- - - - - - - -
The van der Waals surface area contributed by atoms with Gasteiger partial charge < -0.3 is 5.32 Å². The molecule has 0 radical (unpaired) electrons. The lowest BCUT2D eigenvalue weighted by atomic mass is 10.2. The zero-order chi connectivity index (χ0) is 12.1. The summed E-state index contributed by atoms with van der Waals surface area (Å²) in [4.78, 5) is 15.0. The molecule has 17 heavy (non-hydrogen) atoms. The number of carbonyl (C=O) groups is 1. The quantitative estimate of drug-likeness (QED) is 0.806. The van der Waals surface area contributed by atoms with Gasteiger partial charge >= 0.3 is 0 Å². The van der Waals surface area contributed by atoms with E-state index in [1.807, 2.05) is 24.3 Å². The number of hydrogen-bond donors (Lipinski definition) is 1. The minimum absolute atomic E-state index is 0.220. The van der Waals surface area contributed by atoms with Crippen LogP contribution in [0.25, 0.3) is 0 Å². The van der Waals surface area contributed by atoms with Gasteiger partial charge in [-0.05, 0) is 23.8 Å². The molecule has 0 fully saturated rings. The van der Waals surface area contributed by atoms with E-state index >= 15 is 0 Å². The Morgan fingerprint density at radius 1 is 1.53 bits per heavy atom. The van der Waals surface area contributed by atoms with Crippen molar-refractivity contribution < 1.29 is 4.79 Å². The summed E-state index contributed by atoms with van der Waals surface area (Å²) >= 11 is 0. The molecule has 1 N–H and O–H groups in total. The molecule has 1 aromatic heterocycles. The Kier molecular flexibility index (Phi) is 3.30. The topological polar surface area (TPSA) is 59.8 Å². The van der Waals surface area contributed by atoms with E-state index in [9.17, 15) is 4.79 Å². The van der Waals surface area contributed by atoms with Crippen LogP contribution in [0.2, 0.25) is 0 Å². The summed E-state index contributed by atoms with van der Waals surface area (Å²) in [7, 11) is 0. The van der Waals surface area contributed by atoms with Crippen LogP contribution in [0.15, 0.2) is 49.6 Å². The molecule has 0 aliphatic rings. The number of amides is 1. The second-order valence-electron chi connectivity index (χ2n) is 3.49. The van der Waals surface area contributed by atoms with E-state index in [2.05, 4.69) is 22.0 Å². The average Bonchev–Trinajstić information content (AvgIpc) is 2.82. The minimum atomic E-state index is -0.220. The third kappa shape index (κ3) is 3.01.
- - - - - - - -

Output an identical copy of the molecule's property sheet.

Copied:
The van der Waals surface area contributed by atoms with Gasteiger partial charge < -0.3 is 5.32 Å². The molecule has 0 radical (unpaired) electrons. The lowest BCUT2D eigenvalue weighted by atomic mass is 10.2. The zero-order chi connectivity index (χ0) is 12.1. The summed E-state index contributed by atoms with van der Waals surface area (Å²) in [4.78, 5) is 15.0. The molecule has 17 heavy (non-hydrogen) atoms. The number of carbonyl (C=O) groups is 1. The quantitative estimate of drug-likeness (QED) is 0.806. The van der Waals surface area contributed by atoms with Gasteiger partial charge >= 0.3 is 0 Å². The van der Waals surface area contributed by atoms with E-state index in [1.807, 2.05) is 24.3 Å². The number of hydrogen-bond donors (Lipinski definition) is 1. The minimum absolute atomic E-state index is 0.220. The van der Waals surface area contributed by atoms with Crippen LogP contribution in [0.25, 0.3) is 0 Å². The van der Waals surface area contributed by atoms with Gasteiger partial charge in [-0.05, 0) is 23.8 Å². The molecule has 0 fully saturated rings. The van der Waals surface area contributed by atoms with E-state index >= 15 is 0 Å². The Morgan fingerprint density at radius 1 is 1.53 bits per heavy atom. The van der Waals surface area contributed by atoms with Crippen molar-refractivity contribution < 1.29 is 4.79 Å². The summed E-state index contributed by atoms with van der Waals surface area (Å²) >= 11 is 0. The molecule has 1 N–H and O–H groups in total. The molecule has 1 aromatic heterocycles. The Kier molecular flexibility index (Phi) is 3.30. The topological polar surface area (TPSA) is 59.8 Å². The van der Waals surface area contributed by atoms with E-state index in [9.17, 15) is 4.79 Å². The van der Waals surface area contributed by atoms with Crippen LogP contribution in [0.2, 0.25) is 0 Å². The summed E-state index contributed by atoms with van der Waals surface area (Å²) in [7, 11) is 0. The van der Waals surface area contributed by atoms with Crippen LogP contribution in [0.15, 0.2) is 49.6 Å². The molecule has 0 aliphatic rings. The number of amides is 1. The second-order valence-electron chi connectivity index (χ2n) is 3.49. The van der Waals surface area contributed by atoms with E-state index in [2.05, 4.69) is 22.0 Å². The average Bonchev–Trinajstić information content (AvgIpc) is 2.82. The minimum atomic E-state index is -0.220. The third kappa shape index (κ3) is 3.01.